Angry married couple Square

On marriage and divorce – be warned…

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DATA FROM THE Office for National Statistics (ONS) shows there was a 5.8 per cent rise in divorces between opposite-sex couples in England and Wales in 2016 (the latest year for which there is data) compared with 2015.  This works out at a total of 106,959 divorces in 2016. In fact, estimates suggest that forty-two per cent of marriages will ultimately end in divorce. This is a rise from the twenty-two per cent seen in the 1970s.

The average (median) duration of marriage at the time of divorce, again in England and Wales, was 12.2 years for opposite-sex couples; this matches the high last seen in 1972. Meanwhile in the USA the average length of marriage is just over eight years.

However you look at it these are sobering statistics. Against the background of fewer couples choosing the tradition of marriage and plumping for civil ceremonies or co-habitation instead, you might expect the average longevity of marriages to rise. After all, those who choose the tradition are more likely to stick at it, no?

Clearly the figures suggest this is not the case. Which begs the question; why is this so? Many sociologists/relationships gurus/marriage counsellor-type people have expressed their opinions on the phenomenon in the past and all are more expert than I, but I have few thoughts on the issues here.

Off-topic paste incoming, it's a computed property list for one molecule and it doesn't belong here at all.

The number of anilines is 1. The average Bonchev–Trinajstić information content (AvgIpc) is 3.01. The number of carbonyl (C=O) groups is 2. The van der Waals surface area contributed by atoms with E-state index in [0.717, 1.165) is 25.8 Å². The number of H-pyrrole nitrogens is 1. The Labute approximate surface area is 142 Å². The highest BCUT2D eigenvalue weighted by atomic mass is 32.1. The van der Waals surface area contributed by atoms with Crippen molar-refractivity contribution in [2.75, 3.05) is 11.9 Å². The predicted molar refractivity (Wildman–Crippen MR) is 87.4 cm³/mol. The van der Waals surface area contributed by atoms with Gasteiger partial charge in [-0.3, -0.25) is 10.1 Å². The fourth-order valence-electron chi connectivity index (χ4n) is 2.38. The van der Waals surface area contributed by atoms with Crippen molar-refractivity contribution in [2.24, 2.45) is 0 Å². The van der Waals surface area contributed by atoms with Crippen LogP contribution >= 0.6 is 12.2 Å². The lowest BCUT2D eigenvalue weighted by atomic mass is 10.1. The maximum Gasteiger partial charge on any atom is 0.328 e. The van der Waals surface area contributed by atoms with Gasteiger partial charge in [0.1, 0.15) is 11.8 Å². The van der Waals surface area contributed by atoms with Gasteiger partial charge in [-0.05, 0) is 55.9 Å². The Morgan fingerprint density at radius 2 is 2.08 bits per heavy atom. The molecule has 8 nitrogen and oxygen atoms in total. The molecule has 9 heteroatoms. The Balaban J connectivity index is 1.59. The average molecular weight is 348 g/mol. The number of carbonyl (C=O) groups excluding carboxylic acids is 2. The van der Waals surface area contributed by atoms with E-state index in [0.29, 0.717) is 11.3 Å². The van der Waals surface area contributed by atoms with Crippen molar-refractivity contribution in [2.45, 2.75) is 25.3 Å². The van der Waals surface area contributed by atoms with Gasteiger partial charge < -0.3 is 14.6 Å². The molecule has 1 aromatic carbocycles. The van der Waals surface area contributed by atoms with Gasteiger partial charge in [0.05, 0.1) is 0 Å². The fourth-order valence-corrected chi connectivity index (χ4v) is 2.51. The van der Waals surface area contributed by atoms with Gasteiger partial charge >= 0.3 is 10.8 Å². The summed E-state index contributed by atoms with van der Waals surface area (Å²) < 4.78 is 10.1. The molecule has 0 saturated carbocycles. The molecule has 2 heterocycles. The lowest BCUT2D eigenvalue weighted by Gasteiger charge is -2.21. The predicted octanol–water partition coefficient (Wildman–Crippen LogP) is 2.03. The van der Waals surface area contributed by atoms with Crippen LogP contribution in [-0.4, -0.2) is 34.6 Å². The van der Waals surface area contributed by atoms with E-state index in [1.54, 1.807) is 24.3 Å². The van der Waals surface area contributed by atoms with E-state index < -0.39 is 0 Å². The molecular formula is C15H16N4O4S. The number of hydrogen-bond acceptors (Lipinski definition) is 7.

As we all know people are living longer, and there is an argument that marriages were never designed to last as long as they can do now as most people died before then, either of disease, conflict, or the myriad of other conditions that affected previous generations.

For example, in 1905 the average lifespan across both sexes was under fifty years; now it is over eighty. The prospect of sticking with one partner in marriage ‘’til death us do part” now means something it didn’t a century ago, and perhaps it’s not surprising that fewer people are prepared to stick the course.

Then there’s social acceptance; the more people get divorced the more socially accepted it becomes, and so it becomes a sort of self-licking lollipop. (Ugh! Ed.) Unlike fifty years ago, there is no social disgrace attached to it any more, further reinforced by the comparatively recent advent of the ‘no blame divorce’, where there is now no longer any requirement to prove infidelity or various other triggers as were required in the past.

A number of patterns can be discerned of which much has already been written, but a couple of aspects in particular come to my notice. The first is that, speaking generally and anecdotally here, men tend not to leave their wives; they may have affairs and stray from the path of righteousness, but they tend to come home for their tea in the end.

Women, on the other hand, do seem to leave their husbands, and in ever-increasing numbers if personal observation serves me well. The current paradigm seems to be that when the children leave the home, the wife subsequently leaves the husband. It’s the classic manifestation of the so-called empty nest syndrome and it’s endemic, at least in that broad spectrum of modern society that we might still reasonably refer to as the middle classes. I can think of half a dozen couples who have so parted in my own little circle.